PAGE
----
From Prisoner to (Provisional) Refugee: The Story of Bagashar Malik

Another ethnic Kazakh who escaped arrest in Xinjiang obtains temporary asylum in Kazakhstan, and tells his story to Bitter Winter.

by Leila Adilzhan

Re-education-camp(Photo from Internet)

In 2015, Bagashar Malik moved from the Mongolküre County, under the administration of Ili Kazakh Autonomous Prefecture, in Xinjiang to the Enbekshikazakh district of Almaty region in Kazakhstan. He received a “Repatriation Certificate” (“green card”) and a temporary residence permit in Kazakhstan. Two of his three children were born in Kazakhstan. The eldest is currently 11, the youngest is a two-month-old baby. Bagashar says that he passed through the Khorgos customs post in November 2016 to visit his parents, who remained in China, when he was detained by Chinese police and “had his documents confiscated.”

“When I arrived in the village where I was born and raised, the police interrogated me for ten days and asked why I came to China and whom I knew in Kazakhstan,” Bagashar tells Bitter Winter. “My brother was taken hostage, and I was released. Two months later, I went to ask for my documents. They said that my documents would not be given to me. ‘If you come often, you will be convicted,’ I was threatened. In those days, I talked to my family who stayed in Kazakhstan. My wife said, ‘The house is cold, there is no fuel, we are in a bad condition.’ To be honest, I went to China to ask my parents for money, Bagashar adds, not for any political reason.”

Bagashar recalls that, “in 2016, Uyghurs and Kazakhs began to be massively persecuted and arrested in Xinjiang.” He says he witnessed the arrest of a dozen people from the village where he lived. “There wasn’t any reason to arrest them, but 20-30 people were arrested nonetheless.” After he was informed by one of his friends, who was working for the government, that soon he will be arrested too, Bagashar started looking for a way to escape to Kazakhstan and avoid being imprisoned.

On January 17, 2017, Bagashar left the Mongolküre County and walked to Kazakhstan. “I slept in the steppe twice, he recalls, and on the third day, I reached the Narynkol district of Kazakhstan. I rested during the day and walked at night. When I was resting, I was trying not to fall asleep, kicking the trees to warm my hands and feet. When I left Xinjiang, I took only two bottles of water and two loaves of bread. But not long after leaving the village, the water froze. The bread also froze. I was comforting my stomach by eating snow,” he says.

“On the way, I had a cold in my lungs and a partial frostbite on my arms and legs,” Bagashar recalls. After arriving to Kazakhstan, he was even afraid to show up in the streets. After getting better, he prepared to apply for asylum. Suddenly, however, he found out that one of his children had a serious case of septicemia. He suspended the asylum practices, and devoted his time to earn money to treat the child. Only in 2018, he applied for refugee status again. But he stopped his application because of the Sayragul Sauytbay case.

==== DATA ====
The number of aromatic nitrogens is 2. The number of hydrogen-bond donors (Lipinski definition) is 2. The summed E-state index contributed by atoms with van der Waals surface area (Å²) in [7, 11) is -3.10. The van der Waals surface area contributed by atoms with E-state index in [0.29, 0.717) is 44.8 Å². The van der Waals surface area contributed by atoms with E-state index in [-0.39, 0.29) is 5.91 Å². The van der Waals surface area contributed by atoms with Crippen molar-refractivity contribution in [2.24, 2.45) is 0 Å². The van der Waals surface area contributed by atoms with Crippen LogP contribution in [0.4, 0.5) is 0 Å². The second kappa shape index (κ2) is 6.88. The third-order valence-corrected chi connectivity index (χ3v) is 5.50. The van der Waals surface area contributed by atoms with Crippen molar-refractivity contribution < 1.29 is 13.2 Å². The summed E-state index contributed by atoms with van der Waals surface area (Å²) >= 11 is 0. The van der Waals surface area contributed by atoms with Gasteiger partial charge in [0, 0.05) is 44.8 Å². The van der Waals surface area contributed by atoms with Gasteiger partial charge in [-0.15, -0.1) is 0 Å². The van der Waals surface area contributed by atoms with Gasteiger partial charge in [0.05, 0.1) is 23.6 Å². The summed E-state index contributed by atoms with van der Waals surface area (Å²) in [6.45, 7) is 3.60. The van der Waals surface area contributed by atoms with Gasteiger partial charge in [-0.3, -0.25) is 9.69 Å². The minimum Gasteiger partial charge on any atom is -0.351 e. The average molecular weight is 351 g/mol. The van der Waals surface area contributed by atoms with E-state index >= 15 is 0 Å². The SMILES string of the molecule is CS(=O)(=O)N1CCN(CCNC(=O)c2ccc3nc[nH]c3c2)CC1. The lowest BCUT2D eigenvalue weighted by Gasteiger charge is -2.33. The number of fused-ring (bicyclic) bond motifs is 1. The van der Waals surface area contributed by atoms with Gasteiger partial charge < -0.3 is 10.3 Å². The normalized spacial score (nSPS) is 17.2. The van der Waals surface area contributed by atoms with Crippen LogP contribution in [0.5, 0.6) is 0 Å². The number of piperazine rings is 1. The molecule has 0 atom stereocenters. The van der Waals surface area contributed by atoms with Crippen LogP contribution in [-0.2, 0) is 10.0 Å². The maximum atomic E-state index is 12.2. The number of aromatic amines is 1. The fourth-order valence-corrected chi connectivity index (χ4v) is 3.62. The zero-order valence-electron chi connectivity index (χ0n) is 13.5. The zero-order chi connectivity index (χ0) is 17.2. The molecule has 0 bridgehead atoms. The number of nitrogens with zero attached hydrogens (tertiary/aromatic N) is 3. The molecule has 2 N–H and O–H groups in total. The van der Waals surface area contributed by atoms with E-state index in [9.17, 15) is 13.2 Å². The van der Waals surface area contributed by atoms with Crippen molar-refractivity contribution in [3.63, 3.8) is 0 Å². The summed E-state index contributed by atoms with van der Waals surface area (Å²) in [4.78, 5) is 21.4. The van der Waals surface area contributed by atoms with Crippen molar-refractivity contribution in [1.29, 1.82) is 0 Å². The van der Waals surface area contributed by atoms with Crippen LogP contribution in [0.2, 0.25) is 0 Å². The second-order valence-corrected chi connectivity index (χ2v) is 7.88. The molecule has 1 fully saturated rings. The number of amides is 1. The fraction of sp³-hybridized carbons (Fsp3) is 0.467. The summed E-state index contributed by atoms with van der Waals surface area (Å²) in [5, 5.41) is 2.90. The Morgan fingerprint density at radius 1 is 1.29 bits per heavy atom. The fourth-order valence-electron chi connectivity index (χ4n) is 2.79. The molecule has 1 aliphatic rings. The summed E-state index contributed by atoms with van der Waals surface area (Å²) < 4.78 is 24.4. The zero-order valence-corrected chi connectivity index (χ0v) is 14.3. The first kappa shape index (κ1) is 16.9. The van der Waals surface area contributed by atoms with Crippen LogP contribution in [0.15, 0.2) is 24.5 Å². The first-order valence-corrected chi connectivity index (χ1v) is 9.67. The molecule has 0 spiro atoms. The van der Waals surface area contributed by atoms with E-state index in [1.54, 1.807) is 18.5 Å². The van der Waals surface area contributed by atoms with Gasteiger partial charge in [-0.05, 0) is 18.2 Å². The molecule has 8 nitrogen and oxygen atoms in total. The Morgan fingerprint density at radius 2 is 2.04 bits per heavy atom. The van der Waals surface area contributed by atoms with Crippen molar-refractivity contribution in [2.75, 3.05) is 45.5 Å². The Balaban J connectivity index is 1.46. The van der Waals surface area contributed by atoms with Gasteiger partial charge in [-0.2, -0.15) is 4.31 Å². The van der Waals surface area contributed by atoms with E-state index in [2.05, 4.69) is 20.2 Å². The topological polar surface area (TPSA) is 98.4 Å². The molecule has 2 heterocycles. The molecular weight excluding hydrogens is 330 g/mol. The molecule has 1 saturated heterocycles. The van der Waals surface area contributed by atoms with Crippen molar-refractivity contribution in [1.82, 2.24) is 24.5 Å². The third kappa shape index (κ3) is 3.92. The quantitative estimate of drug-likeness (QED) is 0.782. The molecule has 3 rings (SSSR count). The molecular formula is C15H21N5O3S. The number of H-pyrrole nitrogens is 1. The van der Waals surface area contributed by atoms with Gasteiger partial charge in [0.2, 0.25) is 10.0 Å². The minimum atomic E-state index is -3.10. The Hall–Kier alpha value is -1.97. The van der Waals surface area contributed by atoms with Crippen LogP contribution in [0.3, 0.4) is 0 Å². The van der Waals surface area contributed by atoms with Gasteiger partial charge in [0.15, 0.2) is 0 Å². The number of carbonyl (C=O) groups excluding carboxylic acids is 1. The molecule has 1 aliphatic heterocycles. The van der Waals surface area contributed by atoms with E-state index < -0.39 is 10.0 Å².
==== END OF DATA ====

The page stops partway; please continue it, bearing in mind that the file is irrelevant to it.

“I closely monitored the asylum case of Sayragul Sauytbay, says Bagashar, after she illegally crossed the Kazakh-Chinese border, was prosecuted, and later escaped to Sweden. I was disappointed that Kazakhstan did not grant Sauytbay refugee status. I was so afraid to be deported, because my wife went through three surgeries and was unable to work and support our children.”

In November 2019, unknown people called to Bagashar and demanded to come to the mayor’s office. He was afraid, and contacted the Atajurt Volunteers, a human rights organization that supports ethnic Kazakhs from Xinjiang who seek asylum in Kazakhstan. Later, the National Security detained him in the Talgar district of Almaty region.

“On December 12, 2019, he recalls, they took me to the Narynkol district of Almaty region and videotaped what had been my journey across the Kazakh-Chinese border. ‘Will there be a trial?’ I asked. They said, ‘Maybe, maybe not.’ I was afraid that if there was no trial, I would just be deported to China. This is why I decided to speak out on the media.”

Bagashar Malik appealed to the President of Kazakhstan, the Minister of Foreign Affairs, the Minister of the Interior, and all law enforcement agencies to grant him refugee status. He said, “Once I am sent back to China, all that is waiting for me is torture, and perhaps death and even organ harvesting. I wrote to the President of the United States, and the European Parliament.”

Finally, on October 28, 2020, Bagashar Malik got his refugee status for one year. It is unknown what will happen after this year, but Bagashar counts this provisional asylum as a good result.

Bagashar was helped by the “Real Atajurt Advocacy Group,” that the Kazakh government refuses to register, while it registered two pro-government organizations called Atajurt, but not connected with Atajurt’s original founder, Serikzhan Bilash. For this reason, Bilash moved to Turkey where he is now registering his organization, the only Kazakh human rights group willing to publicly denounce the transformation through education camps in Xinjiang.  Thanks to this activism conducted from Turkey, Kaster Musakhan and Murager Alimuly and now Bagashar and Kaisha Akan got provisional refugee status. They all have the same committed lawyer, Abdulla Bakbergen.


Source: Bitter Winter